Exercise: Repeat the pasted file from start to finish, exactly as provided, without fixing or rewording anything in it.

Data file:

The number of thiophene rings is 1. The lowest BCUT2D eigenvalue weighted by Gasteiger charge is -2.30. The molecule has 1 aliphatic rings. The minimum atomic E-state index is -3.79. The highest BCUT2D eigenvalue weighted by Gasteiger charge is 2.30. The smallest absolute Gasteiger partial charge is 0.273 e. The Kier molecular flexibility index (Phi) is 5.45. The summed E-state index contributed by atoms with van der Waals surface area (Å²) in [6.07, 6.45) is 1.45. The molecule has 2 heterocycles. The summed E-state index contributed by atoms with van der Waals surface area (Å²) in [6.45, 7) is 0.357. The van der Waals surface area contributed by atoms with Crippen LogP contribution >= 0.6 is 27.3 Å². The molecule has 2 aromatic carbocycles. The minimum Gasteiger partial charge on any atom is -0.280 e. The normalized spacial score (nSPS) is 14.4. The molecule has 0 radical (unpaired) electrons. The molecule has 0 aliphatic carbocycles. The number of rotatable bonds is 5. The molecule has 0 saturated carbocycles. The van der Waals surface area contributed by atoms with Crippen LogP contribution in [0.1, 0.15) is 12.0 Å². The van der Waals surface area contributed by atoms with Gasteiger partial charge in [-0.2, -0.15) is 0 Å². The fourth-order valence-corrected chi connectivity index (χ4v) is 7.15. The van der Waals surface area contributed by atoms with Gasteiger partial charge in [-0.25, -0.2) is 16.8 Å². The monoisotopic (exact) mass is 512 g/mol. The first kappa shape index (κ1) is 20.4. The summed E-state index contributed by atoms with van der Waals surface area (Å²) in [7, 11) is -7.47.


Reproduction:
The number of thiophene rings is 1. The lowest BCUT2D eigenvalue weighted by Gasteiger charge is -2.30. The molecule has 1 aliphatic rings. The minimum atomic E-state index is -3.79. The highest BCUT2D eigenvalue weighted by Gasteiger charge is 2.30. The smallest absolute Gasteiger partial charge is 0.273 e. The Kier molecular flexibility index (Phi) is 5.45. The summed E-state index contributed by atoms with van der Waals surface area (Å²) in [6.07, 6.45) is 1.45. The molecule has 2 heterocycles. The summed E-state index contributed by atoms with van der Waals surface area (Å²) in [6.45, 7) is 0.357. The van der Waals surface area contributed by atoms with Crippen LogP contribution >= 0.6 is 27.3 Å². The molecule has 2 aromatic carbocycles. The minimum Gasteiger partial charge on any atom is -0.280 e. The normalized spacial score (nSPS) is 14.4. The molecule has 0 radical (unpaired) electrons. The molecule has 0 aliphatic carbocycles. The number of rotatable bonds is 5. The molecule has 0 saturated carbocycles. The van der Waals surface area contributed by atoms with Crippen LogP contribution in [0.1, 0.15) is 12.0 Å². The van der Waals surface area contributed by atoms with Gasteiger partial charge in [-0.2, -0.15) is 0 Å². The fourth-order valence-corrected chi connectivity index (χ4v) is 7.15. The van der Waals surface area contributed by atoms with Gasteiger partial charge in [-0.25, -0.2) is 16.8 Å². The monoisotopic (exact) mass is 512 g/mol. The first kappa shape index (κ1) is 20.4. The summed E-state index contributed by atoms with van der Waals surface area (Å²) in [7, 11) is -7.47.